It takes a village

Recently, Deck & I took a detour for some adventuring in a new spot that we had never been to before. We found the beautiful Kiltennel Bay & forest walk, with a beach, lots of forest trails, streams and pond.

Decker sampling all the surf & turf!

When we go to an unfamiliar place, I take care with Decker’s access to water until we better understand his swimming comfort. And we also take care to get to know the dog walking and handling culture in a new area.

Decker is very environmentally sound and super-neutral with other people, dogs, animals and goings-on, so that’s not really my concern. But I want to advocate for his comfort so that we can maximise our enjoyment of this natural beauty spot.
We don’t approach or harass anyone else, and don’t allow anyone else do that to us. We just want to fun in our world together!

As we wandered around for a couple of hours, we met lots of dogs out with their humans. And who could blame them?! Such a wonderful adventuring destination!

When another dog, person or anybody appears, that’s a cue for Decker to return and engage with me.

To help maintain the comfort of others, when another dog appears, he returns and we leash up. And then we politely move aside or make it as easy for the other dog to pass by in peace.

Some of the trails were just a couple of metres wide so making space wasn’t always possible.

As a group of walkers approached with a little dog, Decker returned to me and they leashed their dog. I cued “Go Find It!” and tossed a couple of treats into the ditch, turning Decker’s back so the dog could pass.

The little dog’s owner commented, in surprise, that her little dog didn’t make a sound. The little dog quietly passed, glancing at Decker’s back end, and their human continued to marvel at her dog’s performance.

I cheered them on and wished them well, and was happy that our polite-dog-routine helped this little dog out.

And we can all help one another out!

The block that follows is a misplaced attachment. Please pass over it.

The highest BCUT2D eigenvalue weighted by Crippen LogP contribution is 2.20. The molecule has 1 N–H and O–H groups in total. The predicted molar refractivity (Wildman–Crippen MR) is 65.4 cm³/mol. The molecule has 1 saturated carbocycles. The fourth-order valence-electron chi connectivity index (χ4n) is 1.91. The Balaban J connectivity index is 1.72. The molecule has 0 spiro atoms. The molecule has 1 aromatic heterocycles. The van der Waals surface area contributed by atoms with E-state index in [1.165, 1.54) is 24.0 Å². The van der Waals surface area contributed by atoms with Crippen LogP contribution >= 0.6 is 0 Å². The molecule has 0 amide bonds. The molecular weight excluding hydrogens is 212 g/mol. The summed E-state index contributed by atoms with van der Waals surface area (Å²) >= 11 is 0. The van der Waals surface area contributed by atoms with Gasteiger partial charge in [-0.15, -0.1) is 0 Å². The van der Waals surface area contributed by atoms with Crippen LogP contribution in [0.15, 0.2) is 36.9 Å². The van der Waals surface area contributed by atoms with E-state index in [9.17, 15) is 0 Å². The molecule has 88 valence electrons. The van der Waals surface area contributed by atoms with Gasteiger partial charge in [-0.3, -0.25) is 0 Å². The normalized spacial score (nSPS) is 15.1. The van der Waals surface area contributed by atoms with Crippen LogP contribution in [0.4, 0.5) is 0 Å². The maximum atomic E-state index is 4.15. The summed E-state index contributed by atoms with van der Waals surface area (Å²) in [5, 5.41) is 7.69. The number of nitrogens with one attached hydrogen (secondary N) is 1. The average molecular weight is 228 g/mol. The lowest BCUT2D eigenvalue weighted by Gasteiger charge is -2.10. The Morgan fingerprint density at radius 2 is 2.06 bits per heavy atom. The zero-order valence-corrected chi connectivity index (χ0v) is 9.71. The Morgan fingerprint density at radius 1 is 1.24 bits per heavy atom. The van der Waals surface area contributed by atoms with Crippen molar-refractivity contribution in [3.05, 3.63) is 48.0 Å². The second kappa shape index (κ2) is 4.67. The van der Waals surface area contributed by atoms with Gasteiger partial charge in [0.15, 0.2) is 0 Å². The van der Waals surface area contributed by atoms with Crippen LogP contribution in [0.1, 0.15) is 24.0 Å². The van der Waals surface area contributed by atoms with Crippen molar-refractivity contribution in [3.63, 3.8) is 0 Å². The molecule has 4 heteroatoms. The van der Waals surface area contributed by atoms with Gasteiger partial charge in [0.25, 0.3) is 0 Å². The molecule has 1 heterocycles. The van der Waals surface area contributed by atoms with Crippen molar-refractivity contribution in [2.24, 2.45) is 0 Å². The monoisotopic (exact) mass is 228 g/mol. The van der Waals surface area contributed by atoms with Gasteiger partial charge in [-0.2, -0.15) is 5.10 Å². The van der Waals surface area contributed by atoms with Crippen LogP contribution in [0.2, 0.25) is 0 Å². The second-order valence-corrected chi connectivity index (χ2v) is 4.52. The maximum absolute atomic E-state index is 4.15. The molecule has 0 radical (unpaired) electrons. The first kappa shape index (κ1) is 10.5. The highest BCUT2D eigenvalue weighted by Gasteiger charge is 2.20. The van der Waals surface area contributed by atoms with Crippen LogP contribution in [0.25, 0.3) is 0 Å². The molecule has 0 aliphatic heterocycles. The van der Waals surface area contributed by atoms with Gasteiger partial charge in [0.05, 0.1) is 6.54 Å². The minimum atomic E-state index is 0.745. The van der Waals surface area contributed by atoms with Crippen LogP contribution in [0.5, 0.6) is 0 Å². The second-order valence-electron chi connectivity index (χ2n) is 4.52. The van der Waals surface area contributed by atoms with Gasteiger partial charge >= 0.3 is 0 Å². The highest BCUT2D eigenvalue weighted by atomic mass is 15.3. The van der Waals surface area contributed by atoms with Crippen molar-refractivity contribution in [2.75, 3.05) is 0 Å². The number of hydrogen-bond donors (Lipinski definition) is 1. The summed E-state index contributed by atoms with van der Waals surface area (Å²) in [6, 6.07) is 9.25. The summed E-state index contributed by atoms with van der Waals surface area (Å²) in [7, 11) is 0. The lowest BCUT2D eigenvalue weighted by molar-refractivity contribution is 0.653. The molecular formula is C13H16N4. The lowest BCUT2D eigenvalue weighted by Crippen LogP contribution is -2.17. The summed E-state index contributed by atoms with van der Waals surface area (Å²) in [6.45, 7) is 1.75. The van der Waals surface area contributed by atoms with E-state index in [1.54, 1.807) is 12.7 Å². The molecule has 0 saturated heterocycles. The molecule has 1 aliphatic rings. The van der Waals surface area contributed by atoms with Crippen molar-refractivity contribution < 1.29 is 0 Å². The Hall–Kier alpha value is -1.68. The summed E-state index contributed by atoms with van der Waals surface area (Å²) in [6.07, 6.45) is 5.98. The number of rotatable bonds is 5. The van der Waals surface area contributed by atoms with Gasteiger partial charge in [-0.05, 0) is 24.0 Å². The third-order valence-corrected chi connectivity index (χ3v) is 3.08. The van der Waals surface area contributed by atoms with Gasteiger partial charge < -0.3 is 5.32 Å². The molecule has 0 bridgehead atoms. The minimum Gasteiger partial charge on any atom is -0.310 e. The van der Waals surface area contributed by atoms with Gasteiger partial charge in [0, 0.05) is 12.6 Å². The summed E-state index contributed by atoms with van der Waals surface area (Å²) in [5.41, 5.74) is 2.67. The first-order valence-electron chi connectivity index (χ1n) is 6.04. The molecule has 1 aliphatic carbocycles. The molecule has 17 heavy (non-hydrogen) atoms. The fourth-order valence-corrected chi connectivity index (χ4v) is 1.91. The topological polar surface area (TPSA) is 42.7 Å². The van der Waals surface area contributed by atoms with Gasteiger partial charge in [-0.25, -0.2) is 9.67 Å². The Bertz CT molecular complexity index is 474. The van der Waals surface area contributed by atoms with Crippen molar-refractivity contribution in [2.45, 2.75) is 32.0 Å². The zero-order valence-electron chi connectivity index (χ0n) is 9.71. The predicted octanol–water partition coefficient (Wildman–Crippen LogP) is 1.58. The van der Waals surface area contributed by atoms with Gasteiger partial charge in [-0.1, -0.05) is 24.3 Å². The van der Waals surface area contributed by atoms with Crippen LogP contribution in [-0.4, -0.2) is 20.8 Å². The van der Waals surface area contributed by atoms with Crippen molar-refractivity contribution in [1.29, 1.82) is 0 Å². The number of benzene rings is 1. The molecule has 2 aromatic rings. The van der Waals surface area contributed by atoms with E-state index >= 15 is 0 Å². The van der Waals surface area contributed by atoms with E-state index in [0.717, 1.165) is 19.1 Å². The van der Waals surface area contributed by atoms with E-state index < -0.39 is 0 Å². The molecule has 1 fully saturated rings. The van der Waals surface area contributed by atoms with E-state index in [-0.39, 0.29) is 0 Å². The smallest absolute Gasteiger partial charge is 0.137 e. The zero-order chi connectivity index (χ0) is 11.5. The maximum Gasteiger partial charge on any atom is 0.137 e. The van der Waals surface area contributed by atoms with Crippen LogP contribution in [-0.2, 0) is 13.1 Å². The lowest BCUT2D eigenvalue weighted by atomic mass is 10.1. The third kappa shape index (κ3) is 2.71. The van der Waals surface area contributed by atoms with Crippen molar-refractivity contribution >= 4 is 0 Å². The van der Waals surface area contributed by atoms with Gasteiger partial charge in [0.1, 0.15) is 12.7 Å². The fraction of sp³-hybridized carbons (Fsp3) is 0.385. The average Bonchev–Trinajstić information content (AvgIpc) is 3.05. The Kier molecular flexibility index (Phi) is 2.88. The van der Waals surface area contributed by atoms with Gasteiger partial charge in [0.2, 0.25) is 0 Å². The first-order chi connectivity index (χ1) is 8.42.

By developing some awareness in how we can help one another out, without judgement, we can maintain everyone’s comfort.

Behaviour isn’t “good” or “bad”; behaviour is information from the dog telling us about their experience of the situations to which we expose them.

Judging other pet owners is a go-to in real life and online. But it doesn’t have to be that way. The notion that “there are no bad dogs, just bad owners” is inaccurate and damaging.
Dogs, and their people, are responding to environmental conditions and other dog walkers and passersby are part of that too! By changing our own behaviour, and attitudes, toward other dog walkers, we can help everyone experience improved comfort while out and about.

There are lots of ways to help, be polite, and most of all, be kind.

Asking your dog to jump up on a higher surface, such as this ditch can create space for others to pass.

Teach your dog these behaviours when there are no distractions around, so that your dog learns the patterns when they’re most comfortable.

Practicing lots to establish “middle” and “Go Find It!“, and then cueing those games each time a distraction appears, will have your dog orienting to you cued by the appearance of another dog or distractions.

We can be polite even when out without our dogs. Our behaviour can have a big impact on other dogs’ comfort.

With a little compassion and less judgement, plus some behaviour change, we can support and encourage other dog owners. We’re all in this together and, we never know when we might need that same compassion, support & kindness.